Generic Data Fusion Software Might Bring Protocol Standardization to the IoT

Georgia Tech claims FUSE can collect from and work with any IoT data source.

An illustration of the information silo problem facing the IoT, which FUSE aims to circumvent. (Image courtesy of Wikimedia Commons).

An illustration of the information silo problem facing the IoT, which FUSE aims to circumvent. (Image courtesy of Wikimedia Commons).

One of the largest obstacles currently impeding the Internet of Things (IoT) is a lack of standardization of inter-device communication, an issue about which we’ve written time and time again. Now, a team of researchers from the Georgia Tech Research Institute (GTRI) claims to have developed a solution to this problem in the form of FUSE, a flexible software that aims to simplify the fusion of data from incompatible IoT sources.

FUSE as a Framework for IoT Standardization

FUSE incorporates algorithms designed to cope with the myriad of sources, data types and modes of communication involved in the IoT, as well as procedures for adjusting to variable and unpredictable data rates. The software also uses the popular RESTful framework, which uses load balancing techniques to distribute its workload across clusters, with the goal of being massively distributable.

FUSE currently makes use of open-source storage database MongoDB and the developers are working to make FUSE compatible with other databases, including Oracle, MySQL and Microsoft SQL Server. With a built-in transform layer, FUSE can connect to legacy devices and sensors to extend the longevity of older IoT products.

Ultimately, FUSE’s application program interface (API) aims to give users the opportunity to obtain and transform data from any IoT source. The hope is to bring some standardization to the IoT ecosystem. Its key capabilities include:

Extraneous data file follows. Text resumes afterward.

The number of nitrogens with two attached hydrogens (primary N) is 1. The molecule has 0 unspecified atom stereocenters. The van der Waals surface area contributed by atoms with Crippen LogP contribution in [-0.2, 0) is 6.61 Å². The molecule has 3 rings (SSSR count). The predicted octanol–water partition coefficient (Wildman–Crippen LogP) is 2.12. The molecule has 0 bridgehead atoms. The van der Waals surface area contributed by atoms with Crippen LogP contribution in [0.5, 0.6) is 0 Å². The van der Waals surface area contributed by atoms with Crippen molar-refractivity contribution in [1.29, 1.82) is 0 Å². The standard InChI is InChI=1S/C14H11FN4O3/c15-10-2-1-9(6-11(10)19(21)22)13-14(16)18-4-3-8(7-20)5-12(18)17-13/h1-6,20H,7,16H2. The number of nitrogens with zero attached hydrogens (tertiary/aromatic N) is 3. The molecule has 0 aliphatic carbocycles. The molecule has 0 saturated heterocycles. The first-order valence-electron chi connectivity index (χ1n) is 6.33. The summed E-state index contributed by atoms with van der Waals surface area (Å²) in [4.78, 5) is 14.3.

• Allowing users to define descriptions of the sources they need and how their data interrelates via online forms
  • Using user-defined JavaScript functions or preexisting software to transform and manipulate data
  • Using a dashboard to visualize and analyze processed data, with the ability for users to create their own custom dashboards

If you get a chance to try FUSE, let us know how it performs in the comments below.

The IoT Has Become a Digital Tower of Babel

With a growing number of IoT devices and the corresponding increase in data, there is an increasing need for effective data management. This includes the ability to bridge the information silos that form when IoT devices cannot cooperate with one another.

“The Internet of Things has always been something of a Tower of Babel because it gathers data from everywhere—from the latest smart-building microcontrollers and driver-assist vehicles to legacy sensors installed for years,” said FUSE Project Lead Heyward Adams.

“Traditionally, people wanting to utilize IoT information have had to examine the attributes of each individual sensor and then write custom software on an ad-hoc basis to handle it,” said Adams. With FUSE, Adams sees a huge potential for toppling the silos that cause this problem.

“FUSE lets us take a task that used to involve a week or two and complete it in 10 or 15 minutes,” said Adams. “It provides a standard way of communicating in the unstandardized world of IoT.”

To learn more about handling different IoT communication protocols, read “What Engineers Need to Know about Communication Protocols When Choosing IoT Management Software.”

Written by

Michael Alba

Michael is a senior editor at He covers computer hardware, design software, electronics, and more. Michael holds a degree in Engineering Physics from the University of Alberta.